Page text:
2019 Boys Soccer All-Area Team: Griffin O’Neill goalkeeping stability nets him Player of the Year
It didn’t take long for Griffin O’Neill to cement his place in Oxford soccer lore. Just a sophomore in 2017, O’Neill started at goalkeeper for the Charger state championship run, one capped with a 3-0 win over West Jones to bring the state championship trophy back to Oxford.
But things were different then.
A sophomore, O’Neill was a young cog in the wheel of players much bigger and more experience than them. The front line in front of him was anchored by a senior center and a defense that allowed just six goals on the year. Now, O’Neill was a senior captain for the Charger team that went 15-6 in Class 6A.
“I had to take more of a backseat role as far as leadership goes back then. Now I had to step forward as more of a leader,” O’Neill said. “This last season I felt more in control and prepared than I was back then. I took a much bigger leadership role but it wasn’t a huge transition for me because I had been staring for so long.”
Oxford may not have been as dominant this year as they were back in 2017, but they were still darn good. The defense, anchored by O’Neill allowed just 13 goals in 21 games, and O’Neill himself recorded 69 saves on the year and an average of 0.585 goals against per game.
His coach credits the Tupelo game this year, albeit a loss, as the game he truly saw his senior goalkeeper take things to the next level. Oxford lost the game 4-2 in overtime, but were outshot 5-1 late in overtime so it was nearly impossible for Griffon to hold them off on his own.
“The first Tupelo match this season was one where, he’s always been a good keeper, but he was incredible,” said Oxford head coach Charles Sabatier. “That was one of the matches where I saw him start taking ownership of being the senior leader on that back line.”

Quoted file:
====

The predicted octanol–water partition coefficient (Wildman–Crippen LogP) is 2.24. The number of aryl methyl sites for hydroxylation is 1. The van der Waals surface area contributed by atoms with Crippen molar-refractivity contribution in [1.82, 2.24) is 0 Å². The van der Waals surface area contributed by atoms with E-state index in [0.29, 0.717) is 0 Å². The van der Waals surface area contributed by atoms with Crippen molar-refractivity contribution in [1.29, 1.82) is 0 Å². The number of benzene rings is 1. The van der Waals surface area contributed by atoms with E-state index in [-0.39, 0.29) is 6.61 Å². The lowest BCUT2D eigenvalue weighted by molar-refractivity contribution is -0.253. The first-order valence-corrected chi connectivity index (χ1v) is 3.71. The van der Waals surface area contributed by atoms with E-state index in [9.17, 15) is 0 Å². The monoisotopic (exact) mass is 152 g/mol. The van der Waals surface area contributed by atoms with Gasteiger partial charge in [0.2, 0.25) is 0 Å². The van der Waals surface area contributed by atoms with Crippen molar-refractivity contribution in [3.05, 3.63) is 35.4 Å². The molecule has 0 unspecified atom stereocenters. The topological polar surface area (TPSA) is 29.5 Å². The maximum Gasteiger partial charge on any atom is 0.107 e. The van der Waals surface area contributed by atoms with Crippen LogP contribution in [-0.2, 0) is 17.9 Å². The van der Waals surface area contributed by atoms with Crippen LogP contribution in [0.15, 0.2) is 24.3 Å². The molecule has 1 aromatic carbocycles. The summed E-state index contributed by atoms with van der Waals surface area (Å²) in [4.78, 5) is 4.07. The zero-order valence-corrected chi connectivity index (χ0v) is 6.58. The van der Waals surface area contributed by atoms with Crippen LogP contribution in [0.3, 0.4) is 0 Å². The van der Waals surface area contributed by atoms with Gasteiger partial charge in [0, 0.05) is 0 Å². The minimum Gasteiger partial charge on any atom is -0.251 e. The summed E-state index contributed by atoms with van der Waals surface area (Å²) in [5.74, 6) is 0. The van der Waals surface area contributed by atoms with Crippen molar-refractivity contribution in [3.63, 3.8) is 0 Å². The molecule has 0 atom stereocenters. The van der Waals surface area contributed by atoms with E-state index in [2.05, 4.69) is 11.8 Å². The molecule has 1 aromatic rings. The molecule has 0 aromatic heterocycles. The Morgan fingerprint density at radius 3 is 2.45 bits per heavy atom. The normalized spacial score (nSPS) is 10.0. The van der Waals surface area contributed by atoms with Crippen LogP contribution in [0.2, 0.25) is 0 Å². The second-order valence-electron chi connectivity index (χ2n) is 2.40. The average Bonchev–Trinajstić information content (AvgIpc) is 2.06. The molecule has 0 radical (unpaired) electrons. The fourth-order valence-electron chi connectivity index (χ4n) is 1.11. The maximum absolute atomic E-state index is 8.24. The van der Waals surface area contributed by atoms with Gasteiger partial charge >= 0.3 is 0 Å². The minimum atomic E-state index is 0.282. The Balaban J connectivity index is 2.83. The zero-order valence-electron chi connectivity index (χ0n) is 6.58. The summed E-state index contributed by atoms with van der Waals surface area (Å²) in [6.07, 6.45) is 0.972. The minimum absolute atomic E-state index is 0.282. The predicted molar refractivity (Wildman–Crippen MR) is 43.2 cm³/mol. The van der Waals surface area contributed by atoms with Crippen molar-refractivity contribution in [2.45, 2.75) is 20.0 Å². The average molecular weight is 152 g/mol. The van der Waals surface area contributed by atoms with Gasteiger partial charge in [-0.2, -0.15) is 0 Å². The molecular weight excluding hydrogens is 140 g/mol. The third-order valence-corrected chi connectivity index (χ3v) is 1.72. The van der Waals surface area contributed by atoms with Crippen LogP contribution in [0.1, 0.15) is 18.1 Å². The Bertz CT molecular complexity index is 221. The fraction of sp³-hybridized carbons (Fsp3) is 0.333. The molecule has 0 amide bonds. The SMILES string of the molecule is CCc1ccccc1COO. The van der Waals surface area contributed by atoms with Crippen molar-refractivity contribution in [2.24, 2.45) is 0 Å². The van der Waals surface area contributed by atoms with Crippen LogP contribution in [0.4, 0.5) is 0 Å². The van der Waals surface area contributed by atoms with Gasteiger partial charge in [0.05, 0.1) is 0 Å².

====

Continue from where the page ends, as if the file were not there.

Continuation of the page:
O’Neill tags most of his improvements to the soccer IQ angle – learning when to come out and get crosses and when the right time is to come out of the goal and when to call his defenders back. For Sabatier, he doesn’t disagree, but the most notable change to the eye, between his junior and senior season, has to be his leg strength.
“The strength of his leg in both goal kicks and punts was remarkable,” Sabatier said. “For the first two years it was nothing impressive, but this year every goal kick and every punt was into the other team’s half of the field. I’m like ‘Huh? Where’d that come from?’”
Mostly, that change came from a technical change, according to O’Neill. He says he used to hit the ball off the side of his foot, causing it to spiral off to the side. As a senior, he made more of an attempt to hit the ball more flush with the laces.
O’Neill won’t be going too far away next year, enrolling at Ole Miss to study history. An anchor on a good Ole Miss season, and a sophomore keeper back in 2017 for a state championship season, Oxford soccer will not forget Griffin O’Neill.
The Rest of the Team
LW: Luke Freeman (Junior – Oxford)
Freeman has a bit of a genetic lineage. His mom played soccer at Virginia Tech and his dad was once drafted into the MLB. A junior, he led the Chargers with 20 goals.
“If he continues on his trajectory, next year could be special for Freeman,” Sabatier said. “He was decently fast his sophomore year. His junior year there wasn’t a guy faster than him on the field.”
ST: Alex Fikes (Senior – Lafayette)